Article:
St. Louis Post-Dispatch from St. Louis, Missouri on October 19, 1989 · Page 27
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St. Louis Post-Dispatch from St. Louis, Missouri · Page 27

St. Louis, Missouri
Issue Date:
Thursday, October 19, 1989
Page 27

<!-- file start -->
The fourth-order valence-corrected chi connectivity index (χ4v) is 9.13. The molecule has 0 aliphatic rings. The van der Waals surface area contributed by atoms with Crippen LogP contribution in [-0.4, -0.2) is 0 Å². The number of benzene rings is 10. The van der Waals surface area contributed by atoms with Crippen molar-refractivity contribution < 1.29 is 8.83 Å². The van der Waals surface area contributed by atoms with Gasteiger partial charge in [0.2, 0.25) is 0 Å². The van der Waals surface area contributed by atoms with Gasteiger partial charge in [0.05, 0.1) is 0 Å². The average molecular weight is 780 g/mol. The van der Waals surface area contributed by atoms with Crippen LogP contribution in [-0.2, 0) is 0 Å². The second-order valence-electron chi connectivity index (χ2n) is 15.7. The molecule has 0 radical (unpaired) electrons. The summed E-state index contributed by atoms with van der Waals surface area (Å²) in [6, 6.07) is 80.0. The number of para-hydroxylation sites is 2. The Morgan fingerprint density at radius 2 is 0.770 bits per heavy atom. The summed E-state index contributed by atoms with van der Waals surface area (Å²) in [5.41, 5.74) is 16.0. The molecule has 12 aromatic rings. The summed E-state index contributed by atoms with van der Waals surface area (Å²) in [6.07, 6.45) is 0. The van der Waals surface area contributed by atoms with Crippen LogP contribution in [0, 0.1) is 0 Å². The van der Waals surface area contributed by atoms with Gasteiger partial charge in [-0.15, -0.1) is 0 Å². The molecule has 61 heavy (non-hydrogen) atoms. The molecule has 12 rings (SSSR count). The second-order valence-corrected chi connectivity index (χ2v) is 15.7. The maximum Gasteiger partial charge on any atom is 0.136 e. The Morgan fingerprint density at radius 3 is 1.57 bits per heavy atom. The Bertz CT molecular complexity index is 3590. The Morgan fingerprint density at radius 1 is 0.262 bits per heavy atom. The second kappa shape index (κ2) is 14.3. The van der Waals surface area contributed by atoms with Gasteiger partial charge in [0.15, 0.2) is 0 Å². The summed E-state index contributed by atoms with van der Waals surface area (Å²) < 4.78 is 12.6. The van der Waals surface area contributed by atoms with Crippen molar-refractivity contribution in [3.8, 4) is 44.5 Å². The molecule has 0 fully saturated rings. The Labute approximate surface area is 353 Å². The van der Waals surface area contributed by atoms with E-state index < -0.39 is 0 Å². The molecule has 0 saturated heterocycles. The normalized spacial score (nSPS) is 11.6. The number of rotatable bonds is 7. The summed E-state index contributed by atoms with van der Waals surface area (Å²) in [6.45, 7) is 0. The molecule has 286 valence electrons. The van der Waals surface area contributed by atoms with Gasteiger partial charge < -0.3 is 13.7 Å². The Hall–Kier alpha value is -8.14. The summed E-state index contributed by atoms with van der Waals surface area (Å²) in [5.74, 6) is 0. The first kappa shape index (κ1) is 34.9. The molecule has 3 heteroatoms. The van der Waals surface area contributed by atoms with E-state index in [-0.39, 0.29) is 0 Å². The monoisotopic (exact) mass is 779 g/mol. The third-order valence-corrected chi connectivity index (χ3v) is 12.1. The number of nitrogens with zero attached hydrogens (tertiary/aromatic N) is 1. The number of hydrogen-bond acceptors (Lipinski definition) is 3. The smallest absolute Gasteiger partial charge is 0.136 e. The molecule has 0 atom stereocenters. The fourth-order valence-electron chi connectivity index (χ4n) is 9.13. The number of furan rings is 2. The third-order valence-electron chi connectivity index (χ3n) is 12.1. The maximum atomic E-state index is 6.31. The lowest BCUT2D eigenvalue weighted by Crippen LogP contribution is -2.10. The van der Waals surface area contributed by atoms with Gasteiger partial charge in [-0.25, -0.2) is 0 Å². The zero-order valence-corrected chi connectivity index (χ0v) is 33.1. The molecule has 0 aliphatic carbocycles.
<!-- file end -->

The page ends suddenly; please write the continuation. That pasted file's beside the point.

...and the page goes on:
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ST. LOUIS POST-DISPATCH ana: EDITORIALS 2 COMMENTARY 3 OBITUARIES 4 GENERAL NEWS .... 4 N C sectio THURSDAY, OCTOBER 19, 1989 onecker Rose Fell On Hard Line NEWS fJ MOM' Jul Duties Clash; Friends Lose kEOPLE WHOSE jobs are to "enforce the law are some- y times put in the uncomfort able position of having to decide when their private lives end and their professional responsibilities begin. What does a judge do after seeing someone smoke pot at a party? Call the cops? How about a police officer who is attracted to a criminal suspect? 9 . Such a scenario was played out in a current movie, "Sea of Love," but less dramatic examples are nt uncommon. Then there's the prosecutor whose longtime friend tells her he's being blackmailed with threats to publicly brand him as a child , molester. That's what happened to Carrie Costantin. Costantin was in the eighth grade in University City when her father died. She turned for comfort to her social-studies teacher, James Longo. "He took the role of an uncle," she recalled, and became friends with her and her family. "He was a very close friend of mine." The two stayed in touch as Costantin went to high school, college and law school. In 1987, she was hired as an assistant prosecutor in St. Louis County. Last year, she agreed to manage Longo's campaign for the University City School Board. She organized ; coffees, analyzed lists of voters and ' - put together a campaign staff. One evening in early March last year, she got a call from Longo, who she said was "very, very upset." He said he had just been paid a visit by V a young man, 18, whom he had counseled. We'll call him John, not his real name. "He said John had come to his house, he was suicidal. . . . John said, 'I'm a bad person, and you're a ' bad person; you molested me. If you '. i don't give me money, I'm going to tell,'" Costantin said, v She asked Longo if the allegations were true. He told her the only physical contact had been a "ritual of birthday spankings," once when John was in his underwear, she said. Costantin thought her friend was the victim of blackmail. She told him not to be alone with John and to tape any conversations with him. She said she would call her office for further advice. Costantin talked to another prosecutor, who "said it sounded like he Longo was guilty" and that police would look into John's story. "I went back to Jim and told him if he went to the police there would be a full Investigation, that he should contact an attorney," she said. In the ensuing weeks, Costantin and other members of the cam-t paign took turns staying overnight with Longo in case John returned. Longo and one of his friends say she went a step further. They said she went though his apartment, removing items that prosecutors s might think were suspicious. She denied that, On March 30, 1 988, she went with Longo to meet with a defense attorney, Alan Zvibleman. The possibili-t ty of a guilty plea was discussed. . , Longo and Zvibleman met private- ly, and when they emerged, Longo told Costantin: "Alan says the tape Is devastating." He was referring to a tape recording John had secretly made of his conversation with Longo. ,'. At that point, Costantin con-; fronted her friend, demanding to know the truth. She said he admit- ted touching John. Longo's version . is that he said he touched John's genitals, but only "after he was 18 and at his request." "She became very angry and verbally attacked me," Longo said. I "I told Jim our friendship was j over," she said. a A month later, Longo was charged with deviate sexual assault - and sexual misconduct. And Costan-; tin faces the prospect of testifying against him. Whether she will re-Z. mains to be seen, because the de- fense won a court order prohibiting her testimony. The judge said her conversations with Longo were confidential under- the attorney-client privilege. - No matter how that legal question i is resolved, and whether or not Longo is found guilty, it's surely one of the most painful cases In which Costantin will ever participate. t . It would be easy for her to sec- ond-guess her actions, as she has no doubt done. Should she have been more suspicious, more careful from the beginning? Was her friendship with Longo a mistake? In any event, Costantin has found early in her career what some lawmen and women know and what others never figure out: that It's difficult to divide the world into black and white, the good guys and the bad guys, "us" and "them." Sometimes there are gray areas where friendships are the casualties. By The Associated Press BERLIN ERICH HONECKER ROSE to power in East Germany after sealing a workers' exodus to the West by building the Berlin Wall in 1961. But his deaf ear to public cries for more democracy led to a second exodus, and he was through. Honecker, 77, was forced from leadership Wednesday after 18 years as Communist Party chief. Honecker oversaw the building of socialism's strongest economy and a period of steadily improved relations with both East and West. But the short, bespectacled Communist failed to fall in step with the new march of communism in Eastern Europe. The East German government under Honecker defended China's bloody crackdown of the pro-democracy movement in June, and violent clashes between security forces and demonstrators were reported in major East German cities during and after Soviet President Mikhail S. Gorbachev's visit to East Berlin Oct. 6-7. When tens of thousands took to the streets of Leipzig in recent days to demand the kinds of reforms sweeping Poland, Hungary and the Soviet Union, Honecker's state news organizations branded the demonstrators "hooligans." Meanwhile, in the past two months, more than 53,000 others lost faith that the system could be changed under Honecker or under his hand-picked successor and fled to West Germany. Honecker's health was blamed for his departure. He is known to have suffered complications from gallbladder surgery in August. West German intelligence reports say he has cancer. But his views of socialist dictates probably inflicted more damage than any illness. For years under Honecker, East German border guards had orders to shoot anyone who tried to flee the country. At least 91 people were shot to death after the Berlin Wall went up in 1961 to cut off an escape route to the West. East Germany's New Leader Articulate, By The Associated Press BERLIN GON KRENZ, East Germany's new Comal munist Party leader, grew to political ma- turity under the tutelage of his hard-line predecessor, Erich Honecker. Convivial and articulate, Krenz's outgoing nature offers a personal contrast to the aging, ailing Honecker, 77. But politically he adheres to the same orthodox brand of party doctrine as his ousted mentor. ADN, the state-run news agency, announced Wednesday that Krenz, 52, had succeeded Honecker as head of the party, the government and the armed forces. Honecker came under increasing fire at home as opposition mounted and an exodus of refugees continued. Krenz, a career politician, is by far the youngest official on the 21-member Politburo dominated by aging Communists, many of them in their 70s. But he has a reputation for following Poverty Rate In U.S. Resists Improvement By Jon Sawyer Post-Dispatch Washington Bureau WASHINGTON THE U.S. CENSUS BUREAU'S annual report on Income and poverty, issued on . Wednesday, shows per capita income at its highest point ever and the first reduction in the percentage of Impoverished children since 1986. But the nation's overall poverty rate remained virtually static at 13.1 percent, stubbornly resistant to improvement despite six years of economic expansion. According to the Census report, based on surveys conducted in March, 31.9 million Americans were living in poverty last year, compared with 32.3 million the previous year. The income threshold for poverty varies depending on the size of family from $6,024 for a single person to $12,092 for a four-perspn family to $24,133 for a nine-person family. "It's a year basically in which most groups stayed the same or improved," said William Butz, associate director for demographics at the bureau. The only region of the country reporting a statistically significant decrease in poverty was the Midwest, where the poverty rate fell to 11.5 percent from 12.5 percent. Butz said that meant that 600,000 fewer people in the Midwest whose income was below the poverty line. The Midwest and the Northeast also reported increases in median household income. Median income increased by 2.6 percent in the Midwest, to $27,540; the increase in the Northeast was 3.7 percent, to $30,430. Per capita income, which reflects total income averaged over the entire population, increased by 1.7 percent, to $13,120 nationally. This included an increase of 1.5 percent in per capita income for whites, to $13,900; an increase of 3.9 percent in per capita income for blacks, to Nader Skewers By Victor Volland Of the Post-Dispatch Staff THE CONSUMER Rights revolution spurred by Ralph Nader nearly a quarter century ago was alive and well Wednesday in Washington University's Graham Chapel. An overflow crowd estimated at 1,000 persons cheered on the grass-roots guru as he renewed his attack on an old foe, corporate America, and took some shots at a newer target, political campaign financing. The two have become increasingly intertwined in the eight years of President Ronald Reagan's administration and continue to be so under President George Bush, Nader said. "We still have Ronald Reagan in the White House, as far as political philosophies go," he said. "Bush is a smiling encore to the smiling former actor who preceded him." Under Reagan, Big Business enjoyed increasing power and privilege, said Nader, author of "The BigiBoys: Power and Position in American Joe;' w East German Politburo member Egon Krenz (left) talking with then Party Leader Erich Honecker at a meeting in 1985. Honecker led the party for 18 years before being succeeded by Krenz. Though born in what is now West Germany, Honecker rejected all suggestions that the two Germanys be reunited. ELgon Krenz's outgoing nature offers a personal contrast to the aging, ailing Erich Honecker, 77. But politically he adheres to the same orthodox brand of party doctrine as his ousted mentor. Honecker's hard line. A burly, bushy-haired man, Krenz long has been plagued by rumors that he was an alcoholic although virtually nothing has surfaced to substantiate that. He is known for his spontaneous visfts to local bars and restaurants that give his bodyguards the jitters. Sources in the Communist Party say he likes to strike up conversations with patrons. Krenz was born the son of a tailor in Kolberg, a coastal towrr in what is now northwestern Poland, on March 19, 1937. He joined East Germany's communist youth 'New Math' Could Slash Numbers Of Poor By Jon Sawyer Post-Dispatch Washington Bureau WASHINGTON THE U.S. CENSUS BUREAU disclosed on Wednesday a new tool In the war on poverty that would cost nothing, could be accomplished by executive order and would be guaranteed, in the space of a moment, to pare the nation's poverty rolls by nearly 10 percent. It's called changing the numbers. Under the Census Bureau's "alternative" calculation, which officials said was being made public for the purpose of discussion only, the poverty rate for last year would be 11.6 percent, compared with 13.1 percent in the official statistics. ' William Butz, the bureau's associate director for demographics, attributed the lower figure to the retroactive application of the methodology now used in computing the consumer price index. "Our only interest," he said, "is in producing the most accurate data." In terms of real people, the change would mean a reduction of approximately 3.7 million in the number of people officially consid $8,270; and no statistically significant change in per capita income for Hispanics, with income at $7,960. Poverty rates showed no statistically significant change, either nationally or by race and ethnic origin. The poverty rate among blacks, at 31.6 percent, remained the highest of all groups. Corporate 'Big "W. still have Ronald Reagan in the White House, as far as political philosophies go. Bush is a smiling encore to the smiling former actor who preceded him. 1 1 RALPH NADER Business." With few exceptions, he said, business chiefs have abdicated their role as community leaders and models and have consistently opposed controls on their pollution of the nation's air, water and soil. When leaned on by Congress or state legislatures, they have threatened to take their factories and offices to another state or another country to get their way, he said. Nader said the public was growing increasingly cynical about its legislators in the wake of A AP "Socialism and capitalism can be no more united than fire and water," be commented on his historic visit to West Germany in 1987. organization in 1953, while he was in high school and the nation of East Germany was 4 years old. Krenz was mocked by some for staying on as head of the young communist Freie Deutsche Jugend until he was well into his 40s. Many East Germans called him "the professional youth." Krenz studied to become a teacher but joined the East German army and rose to the rank of lieutenant before being discharged in 1959. After studying in Moscow from 1964 to 1967, Krenz returned to party work, beginning with the youth organization. ered poor. Anti-poverty groups worry that if the change takes hold, those cut off the statistical rolls will find themselves in the cold on federal benefits as well. "Substituting the alternative poverty line for the current poverty line would have major consequences since many federal programs use the poverty line as a basis for eligibility cutoffs," said Robert Greenstein, director of the Center on Budget and Policy Priorities. The center is a Washington-based research organization that favors an increase in federal spending on anti-poverty programs. "The net effect of such a change likely would be to make several million low-income people ineligible for these programs and, thus, to implement administratively substantial budget cuts aimed at low-income households." Administration officials Insist that no commitment has been made to changing the poverty computation and that, in any case, revisions in poverty data would not be used as a backdoor means to reduce anti-poverty programs. The U.S. Consumer Price Index was changed across the board in 1983, after years The rate for whites was 10.1 percent and for Hispanics 26.8 percent. . The Census Bureau report noted no statistically significant change in the national poverty rate in the past three years, although there has been an arithmetical decline from 13.6 percent in 1986 and 13.4 percent in 1987. At 13.1 percent, the Incidence of poverty remains higher than in Boys,' Political scandals and resignations over exposed corruption in Washington. Because of the high cost of getting elected, congressmen are increasingly ' prisoners of special-interest funding, Nader said. Nader's Public Citizen group has proposed a campaign reform package that would set limits on spending by congressional candidates but provide public financing of all "serious" candidates. The more than 4,000 political action committees, which overwhelmingly represent corporations, itrade and professional groups and labor "S, Socialism and capitalism can be no more united than fire and water. 11 ERICH HONECKER ' After rising to party leadership in 1971, Honecker adopted a policy of tolerance toward the Protestant Church and pursued a brand of "consumer socialism" that gave his people the Eastern bloc's most-advanced standard of living. But the economy lags far behind that of West Germany and most Western nations. Unlike his Stalinist predecessor, Walter Ul-bricht, Honecker showed interest in detente and improved relations with West Germany. But his repression of political dissent, his role in building the Berlin Wall and his maintenance of fortress-like borders with West Germany signaled the limits of moderation in East Germany. Little is known of Honecker's personal life, except that he divorced his first wife to marry Margot Feist, who now is education minister. Honecker was born Aug. 25, 1912, in Saarland and joined a Communist youth group at age 14. The Nazis imprisoned him in 1935, and he didn't get out until the invading Soviet Red Army arrived a decade later. Honecker caught Ulbricht's eye in the fledgling postwar regime created in 1949 in the Soviet occupation zone of the defeated Third Reich. In 1958, he gained his first powerful government posts, rising to membership in the ruling Politburo and becoming a Central Committee secretary with responsibility for state security. In 1961, Ulbricht assigned Honecker to direct construction of the Berlin Wall. As late as this year, Honecker said the wall would remain as long as the reasons for Its construction persist the loss of crucial labor capacity to the West. Orthodox He has been a member of the Communist ' Party's Central Committee since 1973 and joined the ruling Politburo 10 years later. In recent years, he has been in charge of official youth organizations and internal security matters, while many acknowledged he was being groomed to take over from Honecker. Krenz lives in a heavily guarded compound reserved for high-ranking Communist Party officials at Lake Wandiitz, about nine miles north of Berlin. He has long mirrored Honecker's line on various issues repeating, for example, the long-held assertion that the "imperialist" West poses a threat to communist East Germany. In a profile on Oct. 8, a newspaper in West Germany said Krenz is married and has two children. . . . Like all of East Germany's top leaders, he lives in a heavily guarded compound at Wandlitz, north of Berlin. of criticism that it "overcounted" housing costs by focusing on new home purchases alone. The revised index has been used to compute poverty statistics since. The issue broached in the new report is whether the revised index ought to be applied retroactively to 1967. Butz noted that the poverty rate was not the only statistical result that would be upended if the change were made. Applying the revised Consumer Price Index retroactively also carries major implications for general Income levels most particularly, the assumption that family incomes have been stagnant over the past 1 5 years. Not necessarily so. If the new computational method is used, Butz said, the national average for family income would show an increase of 7.5 percent, in real terms, between 1973 and 1988. Setting the parameters that determine the official poverty threshold is the responsibility of the Office of Management and Budget, Butz said. Butz conceded that they could be changed unilaterally, without congressional authorization, but he stressed that no such action was expected. any year during the 1970s. The percentage of children living in poverty fell for the first time in three years, to 19.7. percent last year from 20.5 percent in 1987. But the report indicates that children continue to account for nearly 40 percent of all the people living below the poverty line. Campaigns unions, would be required fb strike more of a balance in giving to both incumbents and challengers in elections. "I'm by no means a gun-control advocate. But ' this is getting out of hand," Nader said. Nader predicted that the 1990s would be the decade of direct action by consumers, who will engage In group buying of energy and other necessities through skilled negotiators dealing with the giant corporations. Two-way computers and cable networks are other tools that activist consumers will employ, he said. Only a union of consumers, taxpayers and workers can make corporate America responsible and answerable for its actions, Nader said. He took on the U.S. automobile industry in 1965 with his best-selling expose "Unsafe at Any Speed." But it has taken until now for him and Public Citizen, the network of citizen-action groups he organized in 1971, to have air bags installed as standard equipment in American cars.